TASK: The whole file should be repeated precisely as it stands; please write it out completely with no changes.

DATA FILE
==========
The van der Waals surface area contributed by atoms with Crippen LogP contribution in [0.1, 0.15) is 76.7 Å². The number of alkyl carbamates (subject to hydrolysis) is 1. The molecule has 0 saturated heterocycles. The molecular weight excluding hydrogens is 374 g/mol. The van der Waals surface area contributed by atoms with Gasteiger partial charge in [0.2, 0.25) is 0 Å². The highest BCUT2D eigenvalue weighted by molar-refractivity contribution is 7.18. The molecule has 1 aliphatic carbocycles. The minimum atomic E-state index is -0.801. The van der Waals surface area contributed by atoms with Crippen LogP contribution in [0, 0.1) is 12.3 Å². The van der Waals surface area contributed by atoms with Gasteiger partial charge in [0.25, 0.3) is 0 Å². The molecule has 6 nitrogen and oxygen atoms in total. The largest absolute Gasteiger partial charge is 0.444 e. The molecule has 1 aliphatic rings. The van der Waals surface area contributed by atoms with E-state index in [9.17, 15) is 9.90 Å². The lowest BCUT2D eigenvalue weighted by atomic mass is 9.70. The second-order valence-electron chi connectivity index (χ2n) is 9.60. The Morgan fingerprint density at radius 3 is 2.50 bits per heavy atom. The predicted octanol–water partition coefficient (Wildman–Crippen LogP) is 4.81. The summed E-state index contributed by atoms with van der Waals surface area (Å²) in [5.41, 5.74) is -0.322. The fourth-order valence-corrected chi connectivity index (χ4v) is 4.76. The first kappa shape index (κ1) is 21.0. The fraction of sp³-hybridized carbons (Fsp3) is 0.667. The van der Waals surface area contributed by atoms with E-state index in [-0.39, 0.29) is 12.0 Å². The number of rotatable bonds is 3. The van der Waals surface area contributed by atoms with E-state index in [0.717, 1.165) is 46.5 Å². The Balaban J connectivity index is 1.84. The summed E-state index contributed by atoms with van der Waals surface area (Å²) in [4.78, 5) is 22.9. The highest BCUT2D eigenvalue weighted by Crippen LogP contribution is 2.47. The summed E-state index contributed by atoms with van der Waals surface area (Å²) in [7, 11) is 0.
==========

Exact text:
The van der Waals surface area contributed by atoms with Crippen LogP contribution in [0.1, 0.15) is 76.7 Å². The number of alkyl carbamates (subject to hydrolysis) is 1. The molecule has 0 saturated heterocycles. The molecular weight excluding hydrogens is 374 g/mol. The van der Waals surface area contributed by atoms with Gasteiger partial charge in [0.2, 0.25) is 0 Å². The highest BCUT2D eigenvalue weighted by molar-refractivity contribution is 7.18. The molecule has 1 aliphatic carbocycles. The minimum atomic E-state index is -0.801. The van der Waals surface area contributed by atoms with Crippen LogP contribution in [0, 0.1) is 12.3 Å². The van der Waals surface area contributed by atoms with Gasteiger partial charge in [0.25, 0.3) is 0 Å². The molecule has 6 nitrogen and oxygen atoms in total. The largest absolute Gasteiger partial charge is 0.444 e. The molecule has 1 aliphatic rings. The van der Waals surface area contributed by atoms with E-state index in [9.17, 15) is 9.90 Å². The lowest BCUT2D eigenvalue weighted by atomic mass is 9.70. The second-order valence-electron chi connectivity index (χ2n) is 9.60. The Morgan fingerprint density at radius 3 is 2.50 bits per heavy atom. The predicted octanol–water partition coefficient (Wildman–Crippen LogP) is 4.81. The summed E-state index contributed by atoms with van der Waals surface area (Å²) in [5.41, 5.74) is -0.322. The fourth-order valence-corrected chi connectivity index (χ4v) is 4.76. The first kappa shape index (κ1) is 21.0. The fraction of sp³-hybridized carbons (Fsp3) is 0.667. The van der Waals surface area contributed by atoms with E-state index in [-0.39, 0.29) is 12.0 Å². The number of rotatable bonds is 3. The van der Waals surface area contributed by atoms with E-state index in [0.717, 1.165) is 46.5 Å². The Balaban J connectivity index is 1.84. The summed E-state index contributed by atoms with van der Waals surface area (Å²) in [4.78, 5) is 22.9. The highest BCUT2D eigenvalue weighted by Crippen LogP contribution is 2.47. The summed E-state index contributed by atoms with van der Waals surface area (Å²) in [7, 11) is 0.